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Are you looking for a meaningful job in Finland? Here are four tips offered by the experts and students at the discussion panel ‘International Finland’ of the Social Scientst’ Career Fair held in January.
Volunteer for work
For a small fish, from a big pond, this may not mean much but here in Finland where the population is relatively intimate when compared with, for example, London or Paris, getting involved with an organisation ( paid or not ) can sometimes be the first step in branding yourself as a leader or qualified candidate for your next job.
Søren Rasmussen, a student of political science, suggests starting the process as soon as you have an idea.
Don’t wait to graduate before putting the word out that you’re looking for something and be aggressive.
Stay active in your organisation and use your contacts and influence to earn the respect and attention of community leaders whenever possible.
You never know whose watching.
“For those of us studying political science, we already want to work in organisations. Start while you’re still a student,” he said.
Rapidly connecting to others through different circles within the university can slingshot you into the viewing path of those ready to invest in foreign talent.
Share your life
Even when you think nobody cares. Do you blog? Instagram? FB? Test recipes and send the results to your Tumblr?
If you have a passion or a hobby that somehow relates to the principles you believe in or something that interests you, maybe even as a career, there’s no better time than the present to put it out there.
We live in a world with far more distractions than most of us (admittedly) can handle.
If you don’t let people know you’re out there you’re more likely to disappear than to be magically discovered by your future employer.
All it costs is time and in return you’ve created a great tool that not only you but others can share on your behalf as well.
It also makes it easier to answer the tricky question of the job interviewers: “What have you been up to?”
You have to learn it but you don’t have to love it.
Rasmussen said that he has often been using English in his projects but that the vast majority of Finnish companies require Finnish language skills in some capacity.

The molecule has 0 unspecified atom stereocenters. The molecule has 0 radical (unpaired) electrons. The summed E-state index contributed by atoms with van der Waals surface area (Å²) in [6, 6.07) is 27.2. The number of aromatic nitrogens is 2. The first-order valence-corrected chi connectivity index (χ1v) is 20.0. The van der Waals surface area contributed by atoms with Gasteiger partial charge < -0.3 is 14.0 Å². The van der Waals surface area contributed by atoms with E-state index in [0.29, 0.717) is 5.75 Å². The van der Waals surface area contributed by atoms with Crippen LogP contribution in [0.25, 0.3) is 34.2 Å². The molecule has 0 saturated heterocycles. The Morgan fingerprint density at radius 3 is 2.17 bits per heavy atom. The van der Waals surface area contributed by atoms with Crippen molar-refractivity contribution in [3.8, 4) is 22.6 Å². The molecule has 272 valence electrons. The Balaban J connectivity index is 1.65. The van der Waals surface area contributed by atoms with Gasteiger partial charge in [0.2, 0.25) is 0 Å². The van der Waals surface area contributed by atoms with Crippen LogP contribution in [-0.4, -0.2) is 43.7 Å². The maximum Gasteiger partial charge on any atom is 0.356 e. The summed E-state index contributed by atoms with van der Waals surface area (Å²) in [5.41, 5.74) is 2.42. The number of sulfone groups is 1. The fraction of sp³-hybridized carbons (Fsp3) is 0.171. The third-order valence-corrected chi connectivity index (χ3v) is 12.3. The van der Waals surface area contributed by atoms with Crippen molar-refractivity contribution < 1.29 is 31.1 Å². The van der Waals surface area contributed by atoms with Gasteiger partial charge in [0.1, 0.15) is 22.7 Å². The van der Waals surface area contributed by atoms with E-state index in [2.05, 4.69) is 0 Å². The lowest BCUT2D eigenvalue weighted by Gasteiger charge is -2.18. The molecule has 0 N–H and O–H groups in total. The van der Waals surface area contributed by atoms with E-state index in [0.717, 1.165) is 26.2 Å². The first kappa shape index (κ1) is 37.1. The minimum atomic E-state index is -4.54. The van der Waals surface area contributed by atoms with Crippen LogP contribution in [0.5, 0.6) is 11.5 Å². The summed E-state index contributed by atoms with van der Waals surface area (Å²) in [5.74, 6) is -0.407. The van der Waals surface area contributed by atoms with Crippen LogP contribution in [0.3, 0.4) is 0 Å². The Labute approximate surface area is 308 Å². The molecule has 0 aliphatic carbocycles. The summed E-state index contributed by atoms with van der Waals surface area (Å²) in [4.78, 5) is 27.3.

Whether you’re required to use them is another story but in the meantime, while you’re learning, let potential employers know you’re studying.
You’ve taken 6 classes?
Find a positive way to communicate that.
Don’t let your fear of fluency keep you from going after opportunities.
Maybe you don’t have native skills but you can offer something instead that is of interest to potential employers.
Also look for employers who might allow you to grow on the job. At least your enthusiasm won’t be overlooked.
Create your dream job
If you don’t see the job you want, try creating it.
The panel described a work history that was built on suggestion, essays, proposals, and think-tanking.
These are where ideas and projects originate.
Once your thoughts are organised you can submit them for a review to loads of people who may have the power to tell you “yes.”
While this may sound frustrating that you have to create your own job, for those who have successfully accomplished this feat, you might hear it’s one of the most rewarding aspects of their work life.
[divider]Social Scientists’ Career Fair[/divider]
Kannunvalajat Ry (The Umbrella Organisation of Social Science Students in the University of Helsinki) together with the Social Science Professionals and the Faculty of Social Sciences (University of Helsinki) organised the first Social Scientists’ Career Fair in Finland. The Fair was held at Tieteiden talo (The House of Science and Letters) in Kruununhaka on January 27. The event gathered around 1000 students on the day and was organised by the students themselves.
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